Once CHANDRA had toured their EP, it was decided that Chandra should be backed by other teenagers. So, with Diserio and Alexander in tow, the Chandra Dimension was born. The Chandra Dimension consisted of Chandra, a 12-year-old on keys,a 17-year-old on bass, and a 14-year-old on drums. The Chandra Dimension recorded an EP that was not released until last year when both the original CHANDRA EP and The Chandra Dimension EP were re-released as a single album by Cantor Records (you can listen to minute-long clips at Other Music)
The Chandra Dimension EP differs somewhat from the CHANDRA EP, but shares many of the first EP’s salient characteristics. Opener, “Get It Out of Your System”, begins energetically and seems more streamlined than the previous EP; trebly guitar is featured more prominently and Chandra’s voice is more commanding. Other than that there is still the dissonant-yet-melodic keys and dancey bass line backed by disco drums. The chorus is excellent with a vocal line that constantly changes emphases, spinning around and leaving the listener disoriented but satisfied. The live claps on this song add a level of childish excitement as they are weak-sounding and are obviously the product of children’s hands.
The third song, “Something”, follows in the same vein with interesting layers of instruments, a great bass line and more prominently featured guitar. Chandra’s voice on this shows mature detachment and defeatism. Though there is childishness in lines like “There’s nothing you can do about teachers”, there are startlingly precocious lines like “There’s nothing you can do about the evolution of the world / There’s nothing you can do about politics, it’s absurd” and “What about suicide? / Don’t you think we’ve tried? / It was a lie, you were right.” The punctuating keyboards and guitar drive home every line by, the now, 14-year-old Chandra.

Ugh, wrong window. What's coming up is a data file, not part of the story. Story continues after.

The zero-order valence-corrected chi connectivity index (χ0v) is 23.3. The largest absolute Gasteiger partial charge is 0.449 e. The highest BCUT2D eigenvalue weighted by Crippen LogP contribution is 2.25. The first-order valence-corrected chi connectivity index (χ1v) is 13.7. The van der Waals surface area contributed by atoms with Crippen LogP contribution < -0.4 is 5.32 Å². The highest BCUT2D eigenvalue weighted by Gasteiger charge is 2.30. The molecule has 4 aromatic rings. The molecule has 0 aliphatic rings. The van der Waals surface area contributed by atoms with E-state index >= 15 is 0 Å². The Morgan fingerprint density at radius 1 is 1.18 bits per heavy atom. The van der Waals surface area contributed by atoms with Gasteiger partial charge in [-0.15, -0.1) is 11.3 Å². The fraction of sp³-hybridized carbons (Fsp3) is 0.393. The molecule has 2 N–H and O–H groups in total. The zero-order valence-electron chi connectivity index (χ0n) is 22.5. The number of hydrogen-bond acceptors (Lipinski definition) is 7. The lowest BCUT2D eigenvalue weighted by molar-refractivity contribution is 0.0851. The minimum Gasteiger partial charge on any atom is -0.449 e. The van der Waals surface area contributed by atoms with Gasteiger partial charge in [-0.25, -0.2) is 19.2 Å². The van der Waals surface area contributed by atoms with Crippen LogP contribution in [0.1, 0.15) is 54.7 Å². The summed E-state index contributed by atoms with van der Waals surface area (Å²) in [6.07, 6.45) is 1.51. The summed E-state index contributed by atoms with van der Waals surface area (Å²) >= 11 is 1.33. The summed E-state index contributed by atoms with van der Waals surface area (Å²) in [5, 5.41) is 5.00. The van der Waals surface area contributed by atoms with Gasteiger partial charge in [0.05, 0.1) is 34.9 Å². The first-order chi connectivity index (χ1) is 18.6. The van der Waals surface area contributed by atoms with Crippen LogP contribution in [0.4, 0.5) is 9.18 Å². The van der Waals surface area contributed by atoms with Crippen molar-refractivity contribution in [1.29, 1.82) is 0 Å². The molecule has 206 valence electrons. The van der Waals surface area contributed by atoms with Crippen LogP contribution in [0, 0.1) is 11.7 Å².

Though Chandra’s youth makes these recordings that much more interesting, they stand alone as wonderful outsider disco compositions. The fact that the lyrics were written and sung by a 12-year-old adds a layer of interest to the story, but if you didn’t know it the fact probably would not cross your mind. A singular entity in the post-punk world, CHANDRA and the Chandra Dimension made NYC relics that stand alone in their composition and background story.
Chandra Oppenheim gave up music after the Chandra Dimension, and perhaps it was for the best; with only eight songs (and a couple of unreleased songs that will show up soon enough) there’s not a blemish on her record. Still, it gives rise to the question: If she was outdoing so many adults at 12, what would she have been doing at 20?
We all know how critical it is to keep independent voices alive and strong on the Internet. Please consider a donation to support our work as independent cultural critics and historians. Your donation will help PopMatters stay viable through these changing and challenging times. Thanks everyone.
// Notes from the Road
"Co-presented by the World Music Institute, the 92Y hosted a rare and mesmerizing performance from India's violin virtuoso L. Subramaniam.READ the article